Mario Wagner

Builders have long awaited a year that holds as much promise as 2015. After nearly a decade spent climbing out of the trenches of a recession and a slow sales pace last year, the spring selling season could not have kicked into gear soon enough.

Now that we’ve almost made it through winter, the question is: What does the near future look like for U.S. housing markets? Which U.S. cities are attracting new blood? Which ones have strong economies and high-paying jobs that are capable of turning renters into new-home buyers? Which markets can hold on to move-up and active adult buyers? Which ones have enough affordable land and access to experienced labor? BUILDER has narrowed down the best candidates.

Our research to uncover the five housing markets to watch in the next few years was rooted in three key areas: population, employment, and land. All five locations on our list are not only growing in population, but they also have job markets that are attractive to recent college graduates as well as mid-career executives. Each selected market also shows promise with a low cost of living rate, industry growth, and strong household incomes.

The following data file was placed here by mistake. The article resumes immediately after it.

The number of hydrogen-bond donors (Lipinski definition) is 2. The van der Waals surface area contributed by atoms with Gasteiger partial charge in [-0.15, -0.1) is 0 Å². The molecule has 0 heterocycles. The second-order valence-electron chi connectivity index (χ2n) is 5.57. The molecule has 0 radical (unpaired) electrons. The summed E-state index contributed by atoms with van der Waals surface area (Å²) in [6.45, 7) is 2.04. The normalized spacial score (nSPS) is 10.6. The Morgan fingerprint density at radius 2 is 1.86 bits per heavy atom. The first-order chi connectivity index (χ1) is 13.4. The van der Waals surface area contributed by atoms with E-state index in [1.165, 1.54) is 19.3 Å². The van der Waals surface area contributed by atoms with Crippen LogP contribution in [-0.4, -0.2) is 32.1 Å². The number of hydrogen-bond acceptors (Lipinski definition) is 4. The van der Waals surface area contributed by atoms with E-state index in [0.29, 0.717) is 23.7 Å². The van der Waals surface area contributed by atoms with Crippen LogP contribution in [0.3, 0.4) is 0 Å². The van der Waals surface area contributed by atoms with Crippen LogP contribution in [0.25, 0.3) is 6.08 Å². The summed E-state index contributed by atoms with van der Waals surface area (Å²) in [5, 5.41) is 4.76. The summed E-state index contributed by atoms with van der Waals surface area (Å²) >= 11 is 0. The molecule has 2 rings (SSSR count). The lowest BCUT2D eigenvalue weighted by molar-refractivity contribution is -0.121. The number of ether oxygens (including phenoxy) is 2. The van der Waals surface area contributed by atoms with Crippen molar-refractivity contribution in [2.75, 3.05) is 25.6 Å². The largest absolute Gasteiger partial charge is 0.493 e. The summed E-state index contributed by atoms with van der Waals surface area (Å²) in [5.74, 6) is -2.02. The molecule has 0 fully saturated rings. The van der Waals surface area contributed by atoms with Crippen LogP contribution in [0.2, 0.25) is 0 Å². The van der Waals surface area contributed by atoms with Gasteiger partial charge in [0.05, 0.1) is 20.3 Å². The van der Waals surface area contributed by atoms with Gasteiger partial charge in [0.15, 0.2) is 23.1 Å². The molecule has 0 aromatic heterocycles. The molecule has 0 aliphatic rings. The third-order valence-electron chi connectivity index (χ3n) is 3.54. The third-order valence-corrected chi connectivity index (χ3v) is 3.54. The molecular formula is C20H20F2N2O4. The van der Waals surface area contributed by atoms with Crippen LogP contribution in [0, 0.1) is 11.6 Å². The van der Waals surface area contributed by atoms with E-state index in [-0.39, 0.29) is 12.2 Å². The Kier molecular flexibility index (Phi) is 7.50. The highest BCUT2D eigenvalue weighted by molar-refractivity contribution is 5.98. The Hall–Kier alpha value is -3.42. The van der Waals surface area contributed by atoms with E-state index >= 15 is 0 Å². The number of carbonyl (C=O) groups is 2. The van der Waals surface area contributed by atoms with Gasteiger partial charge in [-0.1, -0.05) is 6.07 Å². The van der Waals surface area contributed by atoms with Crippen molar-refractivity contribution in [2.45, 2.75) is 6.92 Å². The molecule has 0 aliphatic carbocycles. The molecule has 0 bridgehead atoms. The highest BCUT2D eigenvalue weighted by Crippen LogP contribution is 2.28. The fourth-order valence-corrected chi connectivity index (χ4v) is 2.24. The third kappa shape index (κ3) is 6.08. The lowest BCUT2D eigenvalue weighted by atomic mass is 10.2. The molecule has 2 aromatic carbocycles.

We looked for high-demand locales where there is enough land to expand without the market becoming dominated by move-up and luxury buyer prices. These cities, with an increase in lot deliveries and strong numbers of starts paired with constrained months supply of new homes, show promise of a growing market without imminent, dramatic price hikes.

After analyzing the country’s top 100 metro areas, Austin, Texas; Denver; Des Moines, Iowa; Raleigh, N.C.; and Salt Lake City stood out as the top markets to watch, exhibiting resilient new-home markets with an assurance of growth for years to come. What sets these five metros apart from other booming tech centers and world-class cities is a capacity to maintain affordability. Click through this story package to find out more about each market.

Other markets came close. While cities like New York and San Francisco are still performing strongly, they don’t have the supply to support affordable development for an influx in entry-level buyers. Meanwhile, Dallas is struggling to maintain affordability with its median new-home price jumping 7.22% to $273,400 from 2013 to 2014, and Seattle experienced a median new-home price of $413,200 last year. 

The same demand factor that gives builders in these markets an edge also will be their biggest challenge. A and B lot locations will shrink in supply across the board. Builders also will have to keep up inventory pace as demand increases amid labor shortages. Capitalizing on new entry-level demand and creatively expanding walkable, urban communities into cheaper land areas will help drive continued sales over the next few years. The bottom line? Builders in these five cities will need to find a way to tap into the young buyers who are flooding each of these up-and-coming markets. — Katie Gloede and Charlotte O’Malley